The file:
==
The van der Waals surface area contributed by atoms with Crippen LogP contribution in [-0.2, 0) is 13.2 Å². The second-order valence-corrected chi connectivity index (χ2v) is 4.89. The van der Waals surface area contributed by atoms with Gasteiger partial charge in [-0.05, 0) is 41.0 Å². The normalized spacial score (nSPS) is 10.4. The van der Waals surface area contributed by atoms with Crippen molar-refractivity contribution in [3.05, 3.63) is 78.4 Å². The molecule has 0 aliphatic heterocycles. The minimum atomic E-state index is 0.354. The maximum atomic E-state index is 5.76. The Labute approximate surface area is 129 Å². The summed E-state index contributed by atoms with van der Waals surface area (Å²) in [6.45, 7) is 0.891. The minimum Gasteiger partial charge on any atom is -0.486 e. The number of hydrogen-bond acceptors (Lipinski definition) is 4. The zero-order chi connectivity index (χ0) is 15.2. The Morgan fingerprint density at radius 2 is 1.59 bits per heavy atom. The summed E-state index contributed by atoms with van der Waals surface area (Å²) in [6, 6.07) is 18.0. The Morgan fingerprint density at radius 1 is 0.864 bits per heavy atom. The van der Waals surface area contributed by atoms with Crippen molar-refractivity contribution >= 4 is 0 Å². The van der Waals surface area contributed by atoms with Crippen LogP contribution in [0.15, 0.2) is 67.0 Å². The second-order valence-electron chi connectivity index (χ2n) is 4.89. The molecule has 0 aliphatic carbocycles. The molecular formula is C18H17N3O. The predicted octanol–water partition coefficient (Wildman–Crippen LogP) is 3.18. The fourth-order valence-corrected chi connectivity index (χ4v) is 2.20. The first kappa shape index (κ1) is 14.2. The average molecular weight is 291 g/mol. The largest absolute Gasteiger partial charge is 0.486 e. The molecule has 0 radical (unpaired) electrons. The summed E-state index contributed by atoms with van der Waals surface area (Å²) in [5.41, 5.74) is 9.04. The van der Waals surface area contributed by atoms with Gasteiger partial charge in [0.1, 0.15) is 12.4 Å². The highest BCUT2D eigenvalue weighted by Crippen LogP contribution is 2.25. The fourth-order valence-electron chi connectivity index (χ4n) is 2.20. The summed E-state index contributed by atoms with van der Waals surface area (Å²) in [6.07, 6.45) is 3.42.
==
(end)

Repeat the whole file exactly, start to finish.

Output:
The van der Waals surface area contributed by atoms with Crippen LogP contribution in [-0.2, 0) is 13.2 Å². The second-order valence-corrected chi connectivity index (χ2v) is 4.89. The van der Waals surface area contributed by atoms with Gasteiger partial charge in [-0.05, 0) is 41.0 Å². The normalized spacial score (nSPS) is 10.4. The van der Waals surface area contributed by atoms with Crippen molar-refractivity contribution in [3.05, 3.63) is 78.4 Å². The molecule has 0 aliphatic heterocycles. The minimum atomic E-state index is 0.354. The maximum atomic E-state index is 5.76. The Labute approximate surface area is 129 Å². The summed E-state index contributed by atoms with van der Waals surface area (Å²) in [6.45, 7) is 0.891. The minimum Gasteiger partial charge on any atom is -0.486 e. The number of hydrogen-bond acceptors (Lipinski definition) is 4. The zero-order chi connectivity index (χ0) is 15.2. The Morgan fingerprint density at radius 2 is 1.59 bits per heavy atom. The summed E-state index contributed by atoms with van der Waals surface area (Å²) in [6, 6.07) is 18.0. The Morgan fingerprint density at radius 1 is 0.864 bits per heavy atom. The van der Waals surface area contributed by atoms with Crippen molar-refractivity contribution >= 4 is 0 Å². The van der Waals surface area contributed by atoms with Crippen LogP contribution in [0.15, 0.2) is 67.0 Å². The second-order valence-electron chi connectivity index (χ2n) is 4.89. The molecule has 0 aliphatic carbocycles. The molecular formula is C18H17N3O. The predicted octanol–water partition coefficient (Wildman–Crippen LogP) is 3.18. The fourth-order valence-corrected chi connectivity index (χ4v) is 2.20. The first kappa shape index (κ1) is 14.2. The average molecular weight is 291 g/mol. The largest absolute Gasteiger partial charge is 0.486 e. The molecule has 0 radical (unpaired) electrons. The summed E-state index contributed by atoms with van der Waals surface area (Å²) in [5.41, 5.74) is 9.04. The van der Waals surface area contributed by atoms with Gasteiger partial charge in [0.1, 0.15) is 12.4 Å². The highest BCUT2D eigenvalue weighted by Crippen LogP contribution is 2.25. The fourth-order valence-electron chi connectivity index (χ4n) is 2.20. The summed E-state index contributed by atoms with van der Waals surface area (Å²) in [6.07, 6.45) is 3.42.